Health Department Brings Health and Equity Lens to Contra Costa County Climate Action Plan

Source Michael Kent, Hazardous Materials Ombudsman

Affiliation Contra Costa Health Services

Phone 925-313 6587

By Jennifer Miller                                                    Download as PDF: CCCHS.pdf

In April of 2012, the Contra Costa County Board of Supervisors initiated a process to develop a Climate Action Plan that would reduce greenhouse gas emissions in the unincorporated areas of the county. Contra Costa sits toward the north end of the San Francisco Bay Area and is home to four oil refineries and 39 other industrial facilities that handle large amounts of hazardous materials. For over a decade, Contra Costa Health Services (CCHS) has been tackling the environmental issues and health inequities faced by the communities that live in the shadow of these facilities, with dedicated staff to focus on environmental justice and community engagement. Recognizing that climate change would affect these same communities the most, a small group of people had been discussing what they could do to address the issue. The proposed Climate Action Plan offered the opportunity they’d been looking for.

“We recognized that climate change is going to hit hardest the communities in Contra Costa County already dealing with health disparities,” said Michael Kent, the Contra Costa County Hazardous Materials Ombudsman. At the same time, Kent and the rest of the group believed that county strategies to reduce greenhouse gas emissions had the potential to improve conditions for county residents. The group, made up of public health staff who work on issues ranging from environmental justice, indoor air quality, and epidemiology to the built environment, decided to analyze the health co-benefits of activities that might be pursued under the Climate Action Plan.

They felt their analysis would do two things: 1) support passage of the Climate Action Plan, by helping county supervisors and the public understand the connection between climate change and health; and 2) make sure that the plan prioritized people’s health and reducing health inequities. They did an analysis of health co-benefits in 10 areas, looking at health benefit, the potential to reduce health disparities, and at whether the strategy also offered some adaptation benefit. “The biggest challenge in doing the analysis was the methodology,” remarks Kent, “ideally, you’d want to quantify this stuff.” The group ended up doing qualitative analyses instead. They felt that there was not sufficient quantitative information across their 10 areas. They were also concerned that the models used in the available quantitative analyses were not a good fit for the circumstances in Contra Costa.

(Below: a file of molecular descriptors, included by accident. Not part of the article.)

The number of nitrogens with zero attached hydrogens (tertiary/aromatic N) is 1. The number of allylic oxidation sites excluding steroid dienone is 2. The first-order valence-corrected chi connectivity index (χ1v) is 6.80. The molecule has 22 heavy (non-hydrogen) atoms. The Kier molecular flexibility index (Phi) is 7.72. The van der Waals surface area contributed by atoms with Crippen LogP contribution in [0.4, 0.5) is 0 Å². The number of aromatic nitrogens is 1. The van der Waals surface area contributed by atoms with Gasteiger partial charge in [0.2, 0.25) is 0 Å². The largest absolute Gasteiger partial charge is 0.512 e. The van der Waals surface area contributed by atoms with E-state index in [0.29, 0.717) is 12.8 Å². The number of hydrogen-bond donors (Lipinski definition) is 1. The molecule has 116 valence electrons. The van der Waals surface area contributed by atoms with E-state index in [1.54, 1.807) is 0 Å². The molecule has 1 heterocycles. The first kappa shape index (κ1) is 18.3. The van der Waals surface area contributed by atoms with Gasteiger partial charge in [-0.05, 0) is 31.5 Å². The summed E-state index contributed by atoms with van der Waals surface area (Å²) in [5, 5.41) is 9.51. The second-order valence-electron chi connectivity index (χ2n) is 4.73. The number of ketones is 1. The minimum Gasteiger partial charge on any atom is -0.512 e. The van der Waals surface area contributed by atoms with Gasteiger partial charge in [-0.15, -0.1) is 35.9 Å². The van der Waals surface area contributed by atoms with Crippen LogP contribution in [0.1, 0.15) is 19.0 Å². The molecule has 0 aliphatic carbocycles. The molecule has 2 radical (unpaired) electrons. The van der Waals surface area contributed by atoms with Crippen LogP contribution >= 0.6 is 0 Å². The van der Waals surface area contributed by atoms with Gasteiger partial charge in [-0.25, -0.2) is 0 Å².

CCHS has long been a thought leader, substantially contributing to increased focus on addressing the social determinants of health by local health departments. When they undertook their analysis of the Climate Action Plan, says Kent, “I couldn’t find anybody who’d done anything this comprehensive. As far as I know, it’s the only one that’s been done that has looked at all these areas for all different types of greenhouse gas reduction measures.” He strongly believes, however, that this type of analysis is something other departments could do.

The group approached the Department of Conservation and Development, charged with developing the Climate Action Plan, before ever starting their analysis, establishing a relationship that ensured that their report was well received, and the recommendations embraced. The effort had clear benefits in the development of the Climate Action Plan. “Our analysis helped the department see that, with not much tweaking, you could turn it from a general measure into one that could make a real difference to address health disparities.” For example when choosing between solar panels and weatherization to reduce energy use, weatherization was the clear winner from a health benefits perspective. And making sure weatherization support was directed first to low income communities could make a further difference for disadvantaged families by giving them cleaner indoor air, warmer winters and lower energy bills.

While the Climate Action Plan awaits approval at the county, the group from CCHS has been active presenting at workshops and meetings within the county, in the Bay Area region, and at the State, continuing to draw attention to the health impacts and opportunities of climate change. They’re also building connections within Contra Costa, and looking at what they, from within the health department, can do next to help move the needle on climate change. After all, insists Kent, “If you do all of the things that make sense to mitigate climate change, and it turns out current dire climate change predictions don’t occur, where do you end up? With communities that are more walkable, greener, cleaner, and more equitable.”

For more information:

Michael Kent, Contra Costa Health Services Hazardous Materials Ombudsman

925-313 6587,

Jennifer Miller is a Senior Researcher with the Public Health Institute.